The Films of Terry Gilliam

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The Films of Terry Gilliam

I often mention the films of Terry Gilliam.  He is one of my favorite directors.  The above link is to a retrospective of his work.  For those of you that are not overtly aware of his films, this is an excellent place to get an overview.  I agree with the retrospective that The Brother’s Grimm, while having some things to recommend it, is his weakest film.  Visually the film still has many Gilliam hallmarks, but the script is the most generic of his movies.  Tideland is one of my favorite of his films, but it is also one of the most challenging, and it is best if you become accustomed to his style before watching that. I believe the themes of that film are easier to understand once you have some insight into the way Gilliam sees the world.  Jabberwocky, his first movie outside of Monty Python, while worth checking out, feels to me as if Gilliam was still finding his voice, as later films are more substantial.  So if you haven’t seen any of Gilliam’s films, I would check those three out later for the reasons stated above.  Otherwise read the captions and dive in where you please.  Gilliam is one of the true visionaries of the medium.

Watch Monty Python’s Farewell

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“Monty Python” Stars Bid an Emotional Farewell in…: http://youtu.be/KaDGc2LWzGo

I grew up on Monty Python with my Dad showing us The Meaning of Life and Monty Python and the Holy Grail as kids.  I didn’t realize how unique this was, as my Dad would have us laughing at religion, business, and every other sacred cow of society.  Monty Python will remain a source of joy for me as long as I live.  They were truth tellers, bullshit detectors, and often very, very silly.  The above video is a clip of their final performance as they sing Always Look on the Bright Side of Life.  Their final run of performances, as Graham Chapman is deceased,  were subtitled One Down, Five to Go. 

The Comedy of Religion

When I opened the New York Times this morning I saw the completely insane picture of Shiite men marching in Iraq wearing matching camo pants, black t-shirts, ski masks, all with bombs strapped to their chest which at least resembles bundles of TNT.  I’m sure if you were to stumble upon this on the street it would be completely horrifying.  Viewed from the safety of the morning paper there was something strangely comical about it.  I always think the Greeks got an aspect of the gods right.  I imagine superior beings atop Mount Olympus laughing at the folly of man.  These men are coordinating, even down to the color, outfits of death all in the name of an invisible figure that they cannot see.  Life when viewed up close is often a tragedy.  When it is viewed with a certain degree of remove it is almost always a comedy. 

One of my recent entertainment pleasures has been the discovery of Ricky Gervais and Stephen Merchant produced TV series An Idiot Abroad.  In this show the two creators of The Office send their friend, and idiot of the title, Karl Pilkington to various foreign countries.  Pilkington is the friend that we all have that never wishes to leave their hometown and can’t help but literally say what is on his\her mind because there simply doesn’t exist the guile to do otherwise.  The comedy from the show often comes from someone being confronted with the wonder of the world at large and simply being indifferent to it, or quite often being annoyed by it.  They do sometimes send him to certain places to purposely torture him, however even in places like The Great Wall of China Pilkington seems unimpressed to comical effect.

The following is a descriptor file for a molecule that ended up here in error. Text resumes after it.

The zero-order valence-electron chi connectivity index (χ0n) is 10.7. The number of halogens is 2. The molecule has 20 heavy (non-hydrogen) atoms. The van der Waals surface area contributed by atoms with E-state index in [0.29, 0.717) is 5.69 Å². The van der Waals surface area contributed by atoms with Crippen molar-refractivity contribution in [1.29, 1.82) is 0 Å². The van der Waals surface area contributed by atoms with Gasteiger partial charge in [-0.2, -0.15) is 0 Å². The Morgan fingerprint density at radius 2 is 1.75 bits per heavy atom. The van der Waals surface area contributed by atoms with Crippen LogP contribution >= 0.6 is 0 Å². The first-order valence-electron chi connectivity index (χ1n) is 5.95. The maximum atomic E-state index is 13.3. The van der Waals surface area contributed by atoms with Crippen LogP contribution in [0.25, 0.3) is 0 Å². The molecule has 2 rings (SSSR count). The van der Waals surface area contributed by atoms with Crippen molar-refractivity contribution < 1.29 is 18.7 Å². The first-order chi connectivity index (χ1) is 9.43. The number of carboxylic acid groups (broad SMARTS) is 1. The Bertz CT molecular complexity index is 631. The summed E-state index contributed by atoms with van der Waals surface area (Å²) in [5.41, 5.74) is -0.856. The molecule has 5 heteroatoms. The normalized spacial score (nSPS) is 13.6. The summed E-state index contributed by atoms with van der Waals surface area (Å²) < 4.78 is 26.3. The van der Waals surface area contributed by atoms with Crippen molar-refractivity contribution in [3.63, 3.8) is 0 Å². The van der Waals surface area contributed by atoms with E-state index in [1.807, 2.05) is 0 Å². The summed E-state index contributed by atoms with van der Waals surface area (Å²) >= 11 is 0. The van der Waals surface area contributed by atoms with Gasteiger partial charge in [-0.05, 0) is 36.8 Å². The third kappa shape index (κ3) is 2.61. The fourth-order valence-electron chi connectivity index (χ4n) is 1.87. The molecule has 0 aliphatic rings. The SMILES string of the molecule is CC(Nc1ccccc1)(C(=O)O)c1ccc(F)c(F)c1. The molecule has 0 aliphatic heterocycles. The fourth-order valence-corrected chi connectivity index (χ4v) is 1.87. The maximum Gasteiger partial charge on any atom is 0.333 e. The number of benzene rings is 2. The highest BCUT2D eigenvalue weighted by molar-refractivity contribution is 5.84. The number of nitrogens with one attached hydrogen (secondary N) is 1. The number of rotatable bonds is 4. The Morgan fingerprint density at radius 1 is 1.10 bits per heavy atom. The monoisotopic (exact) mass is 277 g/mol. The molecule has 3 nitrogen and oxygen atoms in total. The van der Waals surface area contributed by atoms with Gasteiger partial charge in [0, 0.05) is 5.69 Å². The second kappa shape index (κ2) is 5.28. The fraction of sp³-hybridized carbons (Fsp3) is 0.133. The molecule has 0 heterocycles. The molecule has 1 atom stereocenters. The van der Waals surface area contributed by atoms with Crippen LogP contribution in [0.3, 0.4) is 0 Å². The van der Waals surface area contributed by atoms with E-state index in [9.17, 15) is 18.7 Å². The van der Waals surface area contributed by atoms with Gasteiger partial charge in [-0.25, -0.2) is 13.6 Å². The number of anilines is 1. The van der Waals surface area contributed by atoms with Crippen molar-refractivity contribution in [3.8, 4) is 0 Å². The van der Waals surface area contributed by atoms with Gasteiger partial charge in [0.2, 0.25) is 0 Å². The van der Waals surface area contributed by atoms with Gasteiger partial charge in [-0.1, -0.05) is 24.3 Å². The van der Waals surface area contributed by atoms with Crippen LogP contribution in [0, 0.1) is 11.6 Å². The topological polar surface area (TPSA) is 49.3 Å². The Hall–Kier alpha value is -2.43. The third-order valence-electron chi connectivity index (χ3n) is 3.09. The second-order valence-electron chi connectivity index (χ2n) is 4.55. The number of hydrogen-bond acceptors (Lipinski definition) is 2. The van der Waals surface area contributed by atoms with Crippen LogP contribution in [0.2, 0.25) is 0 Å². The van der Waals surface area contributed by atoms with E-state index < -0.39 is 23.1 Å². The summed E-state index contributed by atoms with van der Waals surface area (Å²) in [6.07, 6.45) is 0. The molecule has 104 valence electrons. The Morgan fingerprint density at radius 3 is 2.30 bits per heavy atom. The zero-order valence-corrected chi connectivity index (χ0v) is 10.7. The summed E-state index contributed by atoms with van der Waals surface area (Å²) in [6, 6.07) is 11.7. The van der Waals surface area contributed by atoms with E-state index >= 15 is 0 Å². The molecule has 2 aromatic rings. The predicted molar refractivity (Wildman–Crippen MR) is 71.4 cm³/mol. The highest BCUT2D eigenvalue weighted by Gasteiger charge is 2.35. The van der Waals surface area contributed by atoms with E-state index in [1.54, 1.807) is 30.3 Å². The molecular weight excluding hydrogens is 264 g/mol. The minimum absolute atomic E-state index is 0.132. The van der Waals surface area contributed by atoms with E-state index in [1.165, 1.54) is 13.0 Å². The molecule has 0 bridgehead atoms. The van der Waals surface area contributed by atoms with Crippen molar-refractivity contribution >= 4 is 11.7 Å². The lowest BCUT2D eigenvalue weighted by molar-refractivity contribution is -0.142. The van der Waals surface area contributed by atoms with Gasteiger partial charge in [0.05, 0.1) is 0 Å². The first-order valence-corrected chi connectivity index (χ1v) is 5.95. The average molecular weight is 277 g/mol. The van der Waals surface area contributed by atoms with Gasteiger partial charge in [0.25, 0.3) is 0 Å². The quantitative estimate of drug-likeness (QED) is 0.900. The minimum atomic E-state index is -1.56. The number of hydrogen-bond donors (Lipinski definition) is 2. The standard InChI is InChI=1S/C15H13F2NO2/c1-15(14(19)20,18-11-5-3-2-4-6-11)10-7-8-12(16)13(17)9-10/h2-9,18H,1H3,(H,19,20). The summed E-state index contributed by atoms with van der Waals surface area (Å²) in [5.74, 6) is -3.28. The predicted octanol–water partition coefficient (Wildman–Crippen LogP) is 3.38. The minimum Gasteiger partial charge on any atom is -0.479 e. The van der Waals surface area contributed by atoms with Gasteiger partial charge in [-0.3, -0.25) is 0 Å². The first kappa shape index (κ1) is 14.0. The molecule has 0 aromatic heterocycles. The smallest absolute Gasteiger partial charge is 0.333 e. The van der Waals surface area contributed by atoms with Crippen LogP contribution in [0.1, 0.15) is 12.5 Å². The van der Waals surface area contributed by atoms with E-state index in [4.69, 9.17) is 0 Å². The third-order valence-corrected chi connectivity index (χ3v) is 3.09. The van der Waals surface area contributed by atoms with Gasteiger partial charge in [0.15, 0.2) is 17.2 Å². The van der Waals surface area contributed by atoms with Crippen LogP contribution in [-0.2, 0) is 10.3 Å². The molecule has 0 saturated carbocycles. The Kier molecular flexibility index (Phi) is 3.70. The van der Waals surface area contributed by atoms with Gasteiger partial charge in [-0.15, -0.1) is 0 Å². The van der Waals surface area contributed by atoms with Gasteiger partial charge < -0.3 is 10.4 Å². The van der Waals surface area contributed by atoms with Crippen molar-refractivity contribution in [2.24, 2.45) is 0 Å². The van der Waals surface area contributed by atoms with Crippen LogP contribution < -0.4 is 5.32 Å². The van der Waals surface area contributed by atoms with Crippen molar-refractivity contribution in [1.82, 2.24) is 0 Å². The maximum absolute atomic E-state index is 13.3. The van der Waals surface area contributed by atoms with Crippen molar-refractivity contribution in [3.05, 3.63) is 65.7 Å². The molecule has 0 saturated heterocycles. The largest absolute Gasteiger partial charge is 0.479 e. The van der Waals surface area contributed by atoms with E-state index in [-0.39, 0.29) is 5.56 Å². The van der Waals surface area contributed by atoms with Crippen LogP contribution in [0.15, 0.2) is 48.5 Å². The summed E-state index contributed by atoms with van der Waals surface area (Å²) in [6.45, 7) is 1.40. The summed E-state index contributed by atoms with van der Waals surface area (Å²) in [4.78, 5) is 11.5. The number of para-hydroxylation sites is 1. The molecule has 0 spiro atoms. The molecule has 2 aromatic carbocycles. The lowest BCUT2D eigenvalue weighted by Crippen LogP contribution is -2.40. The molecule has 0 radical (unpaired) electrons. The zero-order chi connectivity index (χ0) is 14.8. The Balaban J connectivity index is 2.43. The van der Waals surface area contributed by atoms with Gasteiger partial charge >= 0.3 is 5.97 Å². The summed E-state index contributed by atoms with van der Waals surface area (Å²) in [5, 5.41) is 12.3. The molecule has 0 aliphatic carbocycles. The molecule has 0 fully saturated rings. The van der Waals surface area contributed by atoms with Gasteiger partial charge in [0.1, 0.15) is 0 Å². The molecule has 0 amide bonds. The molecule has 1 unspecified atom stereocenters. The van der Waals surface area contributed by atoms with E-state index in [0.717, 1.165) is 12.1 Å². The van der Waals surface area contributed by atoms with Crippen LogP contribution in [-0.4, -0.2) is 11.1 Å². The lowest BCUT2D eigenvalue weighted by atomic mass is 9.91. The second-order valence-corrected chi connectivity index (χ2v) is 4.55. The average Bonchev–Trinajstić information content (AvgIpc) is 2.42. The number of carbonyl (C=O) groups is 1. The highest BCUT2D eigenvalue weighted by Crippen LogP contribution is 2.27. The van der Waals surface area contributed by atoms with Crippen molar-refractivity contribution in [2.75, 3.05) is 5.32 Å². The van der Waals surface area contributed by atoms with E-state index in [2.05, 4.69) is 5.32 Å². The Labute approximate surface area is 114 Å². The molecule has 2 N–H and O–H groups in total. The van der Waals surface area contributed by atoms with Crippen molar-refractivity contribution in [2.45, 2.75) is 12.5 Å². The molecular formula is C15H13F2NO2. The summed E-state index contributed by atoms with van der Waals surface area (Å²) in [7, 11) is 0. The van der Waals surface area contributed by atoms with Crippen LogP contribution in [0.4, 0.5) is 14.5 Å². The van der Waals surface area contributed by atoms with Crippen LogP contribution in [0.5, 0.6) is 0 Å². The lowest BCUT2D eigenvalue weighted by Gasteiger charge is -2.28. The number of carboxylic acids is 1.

However, sometimes Pilkington stumbles onto strange truths without even realizing it.  When he is in Jerusalem he finds it extremely bizarre that around every corner some different religion is approaching with a different bizarre outfit on.  He compares Jerusalem to Pac-Man as to him it reminds him of a place where, much like the ghosts in Pac-Man, something is popping out at you from around every corner.  Somehow this “idiot” has stumbled upon the absurdity of religious believers in this area.  They are all from the same region, they all wear ridiculous clothing, the all believe they have a lock on the truth, and all while having absolutely no proof to support their claims.  It is like a Monty Python skit come to life. 

This Sunday morning I will leave you with quotes from the great George Carlin:

What is this religious fascination with head gear?  Every religion’s got a different fucking hat.  Did you ever notice that?  The Hindus have a turban, the sheiks have a tall white turban, the Jews have a yarmulke, Muslims have the keffiyah, the Bishop has a pointy hat one day and a round hat on another day, Cardinal has a red hate, Pope has a white hat, everybody’s got a fucking hat!  One group takes them off, another group puts them on.  Personally I would not want to be a member of any group where you either have to wear a hat or you can’t wear a hat.  I think all religions should have one rule, and one rule only: hat’s optional!

You ever notice that?  Any time you see two groups of people who really hate each other chances are good they’re wearing different kinds of hats.  Keep an eye on that, it might be important.